Another great way to envision victory is to talk to people who have quit the horrible habit you want to eliminate. When you do that, they will often give glowing reports of how they feel since accomplishing the goal. For example, the ex-smoker will talk about the wonderful taste of food, the clean smell of the air, and the sense of self-respect from whipping a habit which would have cut two to ten years off one’s life.
Here’s some bad news: Most will probably never eliminate any bad habits. It is virtually impossible to eliminate a bad habit.
But here’s some good news: It’s a hundred times easier to replace a bad habit with a good one.
Thus, it is vital to have a new activity or habit to fill the void when you start overcoming a bad habit.
For example, Dr. Bill Schmelzer, MD offers a suggestion for breaking the smoking habit: In the spot you have your cigarettes, put a pocket sized New Testament. Then when you have the habit-formed movement to reach for the pack, instead you fill your hand with God’s lifesaving Word. Instead of shortening your life expectancy, you take a step to extend it. Then read some of the passages like we have been looking at in this article. This helps one substitute for the muscular habit and puts an extremely positive habit in its place.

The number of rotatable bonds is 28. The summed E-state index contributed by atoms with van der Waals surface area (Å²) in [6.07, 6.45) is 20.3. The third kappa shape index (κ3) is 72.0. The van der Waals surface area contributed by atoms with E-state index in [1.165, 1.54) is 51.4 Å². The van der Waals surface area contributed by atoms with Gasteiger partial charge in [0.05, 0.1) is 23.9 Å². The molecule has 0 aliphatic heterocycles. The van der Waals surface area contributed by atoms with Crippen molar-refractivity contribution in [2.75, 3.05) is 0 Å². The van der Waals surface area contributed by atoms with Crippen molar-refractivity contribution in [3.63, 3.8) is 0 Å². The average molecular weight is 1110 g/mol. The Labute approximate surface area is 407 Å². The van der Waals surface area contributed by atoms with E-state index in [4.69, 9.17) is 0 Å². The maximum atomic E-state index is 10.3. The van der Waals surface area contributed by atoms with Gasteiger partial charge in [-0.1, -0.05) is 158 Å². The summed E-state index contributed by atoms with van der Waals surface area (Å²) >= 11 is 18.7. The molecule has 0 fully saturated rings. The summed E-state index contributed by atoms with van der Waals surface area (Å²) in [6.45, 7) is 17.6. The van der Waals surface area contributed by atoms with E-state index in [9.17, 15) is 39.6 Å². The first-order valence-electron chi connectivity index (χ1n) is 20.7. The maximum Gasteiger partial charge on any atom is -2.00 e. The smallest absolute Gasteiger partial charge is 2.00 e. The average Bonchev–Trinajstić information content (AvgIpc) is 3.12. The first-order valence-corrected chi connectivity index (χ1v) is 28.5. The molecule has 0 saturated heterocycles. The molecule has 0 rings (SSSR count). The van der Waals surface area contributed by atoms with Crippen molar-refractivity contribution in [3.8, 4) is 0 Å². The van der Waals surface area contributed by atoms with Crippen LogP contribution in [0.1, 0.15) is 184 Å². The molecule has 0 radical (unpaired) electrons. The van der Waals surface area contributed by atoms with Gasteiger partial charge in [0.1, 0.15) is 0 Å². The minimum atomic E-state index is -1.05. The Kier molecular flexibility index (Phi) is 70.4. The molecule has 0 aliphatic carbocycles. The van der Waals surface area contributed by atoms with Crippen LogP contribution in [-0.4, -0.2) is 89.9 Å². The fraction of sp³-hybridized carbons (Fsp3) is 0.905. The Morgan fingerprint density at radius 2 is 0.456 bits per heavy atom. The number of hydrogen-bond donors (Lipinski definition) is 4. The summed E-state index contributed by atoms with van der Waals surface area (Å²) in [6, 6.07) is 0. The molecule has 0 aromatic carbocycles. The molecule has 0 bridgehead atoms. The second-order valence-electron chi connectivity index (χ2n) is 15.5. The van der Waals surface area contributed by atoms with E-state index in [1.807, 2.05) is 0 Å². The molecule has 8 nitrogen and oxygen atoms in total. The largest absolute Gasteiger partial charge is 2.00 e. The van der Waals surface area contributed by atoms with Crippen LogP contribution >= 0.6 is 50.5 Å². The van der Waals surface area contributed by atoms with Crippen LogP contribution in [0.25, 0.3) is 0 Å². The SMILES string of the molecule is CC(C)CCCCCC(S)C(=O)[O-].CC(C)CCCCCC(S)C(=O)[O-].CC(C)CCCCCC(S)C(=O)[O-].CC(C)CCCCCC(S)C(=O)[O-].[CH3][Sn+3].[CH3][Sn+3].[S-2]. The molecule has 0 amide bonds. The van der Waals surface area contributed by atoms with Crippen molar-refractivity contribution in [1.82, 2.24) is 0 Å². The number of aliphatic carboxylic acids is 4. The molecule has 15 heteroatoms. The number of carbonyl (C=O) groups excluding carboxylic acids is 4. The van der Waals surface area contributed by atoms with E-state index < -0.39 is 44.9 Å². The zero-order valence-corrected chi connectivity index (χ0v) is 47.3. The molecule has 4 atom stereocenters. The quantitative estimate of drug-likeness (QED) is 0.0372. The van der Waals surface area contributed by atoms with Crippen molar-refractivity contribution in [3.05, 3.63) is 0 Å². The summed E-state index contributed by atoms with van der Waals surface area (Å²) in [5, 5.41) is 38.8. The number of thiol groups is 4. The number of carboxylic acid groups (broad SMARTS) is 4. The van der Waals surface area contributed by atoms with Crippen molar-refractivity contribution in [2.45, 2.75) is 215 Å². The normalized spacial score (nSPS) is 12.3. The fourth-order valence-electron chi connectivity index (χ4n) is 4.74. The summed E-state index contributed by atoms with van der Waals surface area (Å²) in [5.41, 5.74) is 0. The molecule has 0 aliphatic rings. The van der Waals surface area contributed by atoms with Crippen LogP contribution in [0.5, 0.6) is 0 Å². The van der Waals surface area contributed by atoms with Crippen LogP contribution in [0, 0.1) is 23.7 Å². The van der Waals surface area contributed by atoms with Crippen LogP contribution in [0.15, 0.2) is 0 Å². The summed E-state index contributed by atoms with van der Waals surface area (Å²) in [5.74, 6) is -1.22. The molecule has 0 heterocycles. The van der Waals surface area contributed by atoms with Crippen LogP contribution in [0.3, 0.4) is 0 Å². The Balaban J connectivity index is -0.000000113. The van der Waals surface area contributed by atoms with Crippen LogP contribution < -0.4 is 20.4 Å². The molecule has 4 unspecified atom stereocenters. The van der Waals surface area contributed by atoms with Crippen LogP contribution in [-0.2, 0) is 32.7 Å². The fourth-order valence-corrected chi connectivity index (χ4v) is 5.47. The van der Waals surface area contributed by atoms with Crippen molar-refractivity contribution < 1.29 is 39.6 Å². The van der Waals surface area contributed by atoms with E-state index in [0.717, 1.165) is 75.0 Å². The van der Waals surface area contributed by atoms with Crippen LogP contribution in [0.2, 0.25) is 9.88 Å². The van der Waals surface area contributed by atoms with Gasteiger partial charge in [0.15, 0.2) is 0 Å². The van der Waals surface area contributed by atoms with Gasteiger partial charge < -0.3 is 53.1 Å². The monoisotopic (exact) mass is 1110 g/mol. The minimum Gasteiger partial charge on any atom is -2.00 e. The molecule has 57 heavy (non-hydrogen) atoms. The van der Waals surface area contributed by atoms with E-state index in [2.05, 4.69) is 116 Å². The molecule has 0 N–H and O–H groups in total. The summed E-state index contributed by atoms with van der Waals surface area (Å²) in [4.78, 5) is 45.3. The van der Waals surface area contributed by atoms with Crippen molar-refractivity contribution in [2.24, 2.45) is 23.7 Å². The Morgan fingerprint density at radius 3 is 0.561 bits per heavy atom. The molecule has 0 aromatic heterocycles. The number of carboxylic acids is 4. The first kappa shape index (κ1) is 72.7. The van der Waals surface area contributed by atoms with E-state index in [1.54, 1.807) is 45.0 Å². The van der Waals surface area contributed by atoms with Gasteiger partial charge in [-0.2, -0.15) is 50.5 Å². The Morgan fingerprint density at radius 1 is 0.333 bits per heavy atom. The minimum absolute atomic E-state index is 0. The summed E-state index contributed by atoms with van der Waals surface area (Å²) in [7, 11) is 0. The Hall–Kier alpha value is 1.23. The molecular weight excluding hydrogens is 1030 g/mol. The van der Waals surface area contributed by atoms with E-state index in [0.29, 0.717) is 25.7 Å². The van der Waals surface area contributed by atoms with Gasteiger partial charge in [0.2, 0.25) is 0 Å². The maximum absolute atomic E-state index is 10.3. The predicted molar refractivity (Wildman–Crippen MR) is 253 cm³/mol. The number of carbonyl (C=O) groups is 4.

1 Timothy 6:17 says, “Command those who are rich in this present world not to be arrogant nor to put their hope in wealth, which is so uncertain, but to put their hope in God, who richly provides us with everything for our enjoyment.” (NIV)
God wants us to enjoy life! He is not some sort of cosmic killjoy out to take all the fun out of life. He just wants us to have good things, not the bad. Substitute positive things for negative things.